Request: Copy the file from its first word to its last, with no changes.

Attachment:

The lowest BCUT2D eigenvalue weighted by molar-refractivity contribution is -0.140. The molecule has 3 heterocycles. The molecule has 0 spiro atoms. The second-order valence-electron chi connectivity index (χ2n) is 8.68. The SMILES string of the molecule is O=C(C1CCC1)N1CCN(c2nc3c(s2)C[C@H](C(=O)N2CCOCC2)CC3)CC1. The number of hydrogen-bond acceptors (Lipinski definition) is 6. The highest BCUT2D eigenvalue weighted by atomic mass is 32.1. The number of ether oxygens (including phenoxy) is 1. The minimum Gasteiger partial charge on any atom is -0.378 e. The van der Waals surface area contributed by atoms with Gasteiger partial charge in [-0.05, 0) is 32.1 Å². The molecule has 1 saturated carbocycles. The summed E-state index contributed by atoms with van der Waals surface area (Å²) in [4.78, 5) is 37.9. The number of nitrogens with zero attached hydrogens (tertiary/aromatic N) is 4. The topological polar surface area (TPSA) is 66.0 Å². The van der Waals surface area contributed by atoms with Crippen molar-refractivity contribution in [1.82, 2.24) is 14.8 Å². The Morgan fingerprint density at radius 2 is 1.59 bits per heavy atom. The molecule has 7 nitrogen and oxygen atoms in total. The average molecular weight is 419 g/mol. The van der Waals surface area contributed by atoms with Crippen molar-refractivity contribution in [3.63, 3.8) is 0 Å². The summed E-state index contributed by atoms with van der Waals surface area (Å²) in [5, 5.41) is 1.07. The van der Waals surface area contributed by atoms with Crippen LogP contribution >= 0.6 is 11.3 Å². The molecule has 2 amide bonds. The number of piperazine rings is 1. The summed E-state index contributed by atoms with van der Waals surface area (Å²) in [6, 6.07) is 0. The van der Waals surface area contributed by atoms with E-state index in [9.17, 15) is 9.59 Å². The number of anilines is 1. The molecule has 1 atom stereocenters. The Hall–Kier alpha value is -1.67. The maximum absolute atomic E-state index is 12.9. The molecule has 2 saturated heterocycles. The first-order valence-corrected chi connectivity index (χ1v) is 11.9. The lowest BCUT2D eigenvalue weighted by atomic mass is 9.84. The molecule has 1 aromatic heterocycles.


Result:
The lowest BCUT2D eigenvalue weighted by molar-refractivity contribution is -0.140. The molecule has 3 heterocycles. The molecule has 0 spiro atoms. The second-order valence-electron chi connectivity index (χ2n) is 8.68. The SMILES string of the molecule is O=C(C1CCC1)N1CCN(c2nc3c(s2)C[C@H](C(=O)N2CCOCC2)CC3)CC1. The number of hydrogen-bond acceptors (Lipinski definition) is 6. The highest BCUT2D eigenvalue weighted by atomic mass is 32.1. The number of ether oxygens (including phenoxy) is 1. The minimum Gasteiger partial charge on any atom is -0.378 e. The van der Waals surface area contributed by atoms with Gasteiger partial charge in [-0.05, 0) is 32.1 Å². The molecule has 1 saturated carbocycles. The summed E-state index contributed by atoms with van der Waals surface area (Å²) in [4.78, 5) is 37.9. The number of nitrogens with zero attached hydrogens (tertiary/aromatic N) is 4. The topological polar surface area (TPSA) is 66.0 Å². The van der Waals surface area contributed by atoms with Crippen molar-refractivity contribution in [1.82, 2.24) is 14.8 Å². The Morgan fingerprint density at radius 2 is 1.59 bits per heavy atom. The molecule has 7 nitrogen and oxygen atoms in total. The average molecular weight is 419 g/mol. The van der Waals surface area contributed by atoms with Crippen molar-refractivity contribution in [3.63, 3.8) is 0 Å². The summed E-state index contributed by atoms with van der Waals surface area (Å²) in [5, 5.41) is 1.07. The van der Waals surface area contributed by atoms with Crippen LogP contribution >= 0.6 is 11.3 Å². The molecule has 2 amide bonds. The number of piperazine rings is 1. The summed E-state index contributed by atoms with van der Waals surface area (Å²) in [6, 6.07) is 0. The van der Waals surface area contributed by atoms with E-state index in [9.17, 15) is 9.59 Å². The number of anilines is 1. The molecule has 1 atom stereocenters. The Hall–Kier alpha value is -1.67. The maximum absolute atomic E-state index is 12.9. The molecule has 2 saturated heterocycles. The first-order valence-corrected chi connectivity index (χ1v) is 11.9. The lowest BCUT2D eigenvalue weighted by atomic mass is 9.84. The molecule has 1 aromatic heterocycles.